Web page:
Tuesday, October 28, 2014

Fun - MIDI Controller

I do a bit of live streaming. It’s a pretty fun hobby, and gets me talking to groups of people on a semi-regular basis, which is a great skill for any developer to have. One of the things I like to do while streaming is to play sound bit, or specific songs, during the stream; generally little quips or things like “Ain’t nobody got time for that”.

Additionally, I have a home recording studio, as a hobbyist musician, I have tons of random hardware laying around.

I want to create a new app, to work with those components, so I can blast off songs, playlists, sound clips, and or change scenes in my OBS application.

Monday, June 30, 2014

Save a few hours of your life, and read this.

I have been using Click Once to deploy rich clients for years, pretty much since it became an available tech. No longer the days of creating self-restarting hard to maintain launcher code in my main method. One of the pain points of it, and albeit for a pretty good reason, was signing the manifest files.

Thursday, May 15, 2014

Elasticsearch.Net and contributing to Open Source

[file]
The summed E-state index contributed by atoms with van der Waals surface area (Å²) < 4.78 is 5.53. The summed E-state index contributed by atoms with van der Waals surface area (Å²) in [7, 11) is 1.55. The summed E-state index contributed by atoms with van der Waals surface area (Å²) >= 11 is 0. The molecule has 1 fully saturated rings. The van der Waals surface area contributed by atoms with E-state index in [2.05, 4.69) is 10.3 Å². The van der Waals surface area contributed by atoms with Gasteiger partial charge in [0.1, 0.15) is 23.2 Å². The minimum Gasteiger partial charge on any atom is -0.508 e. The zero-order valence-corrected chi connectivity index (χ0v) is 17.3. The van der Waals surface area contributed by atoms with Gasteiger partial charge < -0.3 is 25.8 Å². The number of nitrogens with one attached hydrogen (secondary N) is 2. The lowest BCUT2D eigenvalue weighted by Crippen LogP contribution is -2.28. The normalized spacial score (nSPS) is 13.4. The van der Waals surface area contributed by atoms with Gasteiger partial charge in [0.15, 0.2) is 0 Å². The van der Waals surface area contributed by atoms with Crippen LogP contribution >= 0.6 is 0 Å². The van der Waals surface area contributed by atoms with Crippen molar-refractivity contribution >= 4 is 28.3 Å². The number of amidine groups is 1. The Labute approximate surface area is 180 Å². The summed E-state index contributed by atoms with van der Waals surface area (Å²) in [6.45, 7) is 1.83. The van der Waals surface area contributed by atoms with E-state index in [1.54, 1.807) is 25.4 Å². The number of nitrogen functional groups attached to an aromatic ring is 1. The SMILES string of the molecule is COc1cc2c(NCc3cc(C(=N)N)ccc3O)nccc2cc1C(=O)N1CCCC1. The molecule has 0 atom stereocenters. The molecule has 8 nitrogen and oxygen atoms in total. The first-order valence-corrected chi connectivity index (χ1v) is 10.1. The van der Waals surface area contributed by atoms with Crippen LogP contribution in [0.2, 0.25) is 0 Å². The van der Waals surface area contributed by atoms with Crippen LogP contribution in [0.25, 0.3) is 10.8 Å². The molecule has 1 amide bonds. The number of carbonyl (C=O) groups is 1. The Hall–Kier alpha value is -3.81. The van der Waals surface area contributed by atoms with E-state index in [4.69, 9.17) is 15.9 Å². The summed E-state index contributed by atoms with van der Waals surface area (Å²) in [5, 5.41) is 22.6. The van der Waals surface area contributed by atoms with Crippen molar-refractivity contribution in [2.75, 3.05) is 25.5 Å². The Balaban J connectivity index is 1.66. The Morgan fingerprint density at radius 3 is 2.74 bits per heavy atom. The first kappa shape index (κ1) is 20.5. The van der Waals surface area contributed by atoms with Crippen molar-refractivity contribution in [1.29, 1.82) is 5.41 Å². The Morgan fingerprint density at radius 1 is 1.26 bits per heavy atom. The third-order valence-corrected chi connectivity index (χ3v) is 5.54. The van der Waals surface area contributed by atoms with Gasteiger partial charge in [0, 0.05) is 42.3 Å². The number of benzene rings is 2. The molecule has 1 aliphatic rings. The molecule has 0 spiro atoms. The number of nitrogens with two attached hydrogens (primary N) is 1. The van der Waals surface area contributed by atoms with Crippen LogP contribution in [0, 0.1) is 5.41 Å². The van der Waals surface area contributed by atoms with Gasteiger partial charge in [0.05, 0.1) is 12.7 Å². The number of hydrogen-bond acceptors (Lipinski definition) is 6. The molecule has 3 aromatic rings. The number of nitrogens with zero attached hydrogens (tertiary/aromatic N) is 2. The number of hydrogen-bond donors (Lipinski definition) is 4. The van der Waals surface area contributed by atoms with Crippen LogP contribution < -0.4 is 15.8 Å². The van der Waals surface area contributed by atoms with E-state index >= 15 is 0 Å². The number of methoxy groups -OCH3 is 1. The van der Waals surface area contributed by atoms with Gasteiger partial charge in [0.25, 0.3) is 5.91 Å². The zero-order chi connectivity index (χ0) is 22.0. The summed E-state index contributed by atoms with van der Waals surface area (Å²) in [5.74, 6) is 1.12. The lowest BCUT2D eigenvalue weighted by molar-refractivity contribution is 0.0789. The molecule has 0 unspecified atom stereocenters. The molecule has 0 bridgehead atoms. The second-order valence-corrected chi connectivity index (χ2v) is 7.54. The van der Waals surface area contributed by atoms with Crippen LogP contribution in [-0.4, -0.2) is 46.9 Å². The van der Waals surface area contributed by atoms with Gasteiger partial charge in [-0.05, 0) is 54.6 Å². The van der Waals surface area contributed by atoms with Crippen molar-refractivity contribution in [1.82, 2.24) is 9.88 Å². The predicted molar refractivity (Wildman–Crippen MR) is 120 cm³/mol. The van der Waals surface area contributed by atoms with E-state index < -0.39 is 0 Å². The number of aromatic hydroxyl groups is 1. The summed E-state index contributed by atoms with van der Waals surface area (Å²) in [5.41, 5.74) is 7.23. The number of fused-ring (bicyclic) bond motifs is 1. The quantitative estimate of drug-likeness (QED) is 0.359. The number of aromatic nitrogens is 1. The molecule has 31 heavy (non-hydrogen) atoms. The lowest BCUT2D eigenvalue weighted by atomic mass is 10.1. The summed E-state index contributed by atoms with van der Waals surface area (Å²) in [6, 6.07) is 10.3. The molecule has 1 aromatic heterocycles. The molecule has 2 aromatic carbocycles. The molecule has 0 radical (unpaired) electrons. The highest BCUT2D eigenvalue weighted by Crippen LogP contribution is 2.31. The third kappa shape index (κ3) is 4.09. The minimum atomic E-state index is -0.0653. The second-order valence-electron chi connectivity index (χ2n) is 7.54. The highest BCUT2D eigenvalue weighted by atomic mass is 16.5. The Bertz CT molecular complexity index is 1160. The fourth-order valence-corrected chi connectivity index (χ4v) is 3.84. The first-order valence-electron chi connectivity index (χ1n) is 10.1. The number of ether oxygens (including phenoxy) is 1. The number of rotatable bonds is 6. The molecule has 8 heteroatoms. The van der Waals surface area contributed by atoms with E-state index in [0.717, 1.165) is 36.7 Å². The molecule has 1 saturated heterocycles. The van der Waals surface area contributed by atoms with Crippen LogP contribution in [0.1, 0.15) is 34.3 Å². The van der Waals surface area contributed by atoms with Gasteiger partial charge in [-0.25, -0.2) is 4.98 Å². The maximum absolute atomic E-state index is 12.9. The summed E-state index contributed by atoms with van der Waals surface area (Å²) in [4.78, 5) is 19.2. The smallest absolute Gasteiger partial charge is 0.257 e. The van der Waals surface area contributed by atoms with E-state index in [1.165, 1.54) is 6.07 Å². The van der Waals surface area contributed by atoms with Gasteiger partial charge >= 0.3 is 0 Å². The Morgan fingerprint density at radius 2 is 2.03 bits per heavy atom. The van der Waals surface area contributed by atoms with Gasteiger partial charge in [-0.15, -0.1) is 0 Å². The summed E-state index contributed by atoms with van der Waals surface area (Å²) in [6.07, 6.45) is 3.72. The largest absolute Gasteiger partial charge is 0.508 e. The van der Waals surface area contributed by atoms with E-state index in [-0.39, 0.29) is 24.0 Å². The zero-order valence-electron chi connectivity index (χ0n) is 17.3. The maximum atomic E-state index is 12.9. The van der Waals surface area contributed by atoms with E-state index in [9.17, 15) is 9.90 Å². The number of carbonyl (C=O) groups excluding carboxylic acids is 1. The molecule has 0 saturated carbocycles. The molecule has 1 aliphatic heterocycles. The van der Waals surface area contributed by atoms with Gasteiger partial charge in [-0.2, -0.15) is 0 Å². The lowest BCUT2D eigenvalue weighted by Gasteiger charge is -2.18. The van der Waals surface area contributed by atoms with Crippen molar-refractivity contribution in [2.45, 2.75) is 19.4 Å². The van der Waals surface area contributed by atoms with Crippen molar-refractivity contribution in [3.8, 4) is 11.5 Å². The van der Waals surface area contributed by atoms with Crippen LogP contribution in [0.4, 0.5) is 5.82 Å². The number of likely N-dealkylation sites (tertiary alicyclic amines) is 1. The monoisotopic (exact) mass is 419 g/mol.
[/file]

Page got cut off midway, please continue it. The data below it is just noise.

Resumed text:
So often as developers do we sit down and go “I can do this better”, then File –> New. With so many awesome open source projects, shouldn’t we be doing a “git clone” instead and submitting pull requests?

I have been guilty of this forever, and I think most windows developers have.

Friday, May 9, 2014

xUnit.Net–Good time to check it out.

I have been using MSTest forever for Unit Testing, the last time I used nUnit I created a video tutorial on how to set it up circa 2005, that somehow still gets a ton of views, and my oh my how I have changed since that video.

However, I ran across a recent blog post from Rob Conery that showed a really nice for A Simple Approach to BDD. In the article he talks about how he just used xUnit for his unit testing with good naming to have a BDD like approach for his test results.

Elasticsearch–State of the .Net Clients

Among the thousands of other developers, I have jumped onto the Elasticsearch fan base.

Elasticsearch is a flexible and powerful open source, distributed, real-time search and analytics engine. Architected from the ground up for use in distributed environments where reliability and scalability are must haves, Elasticsearch gives you the ability to move easily beyond simple full-text search.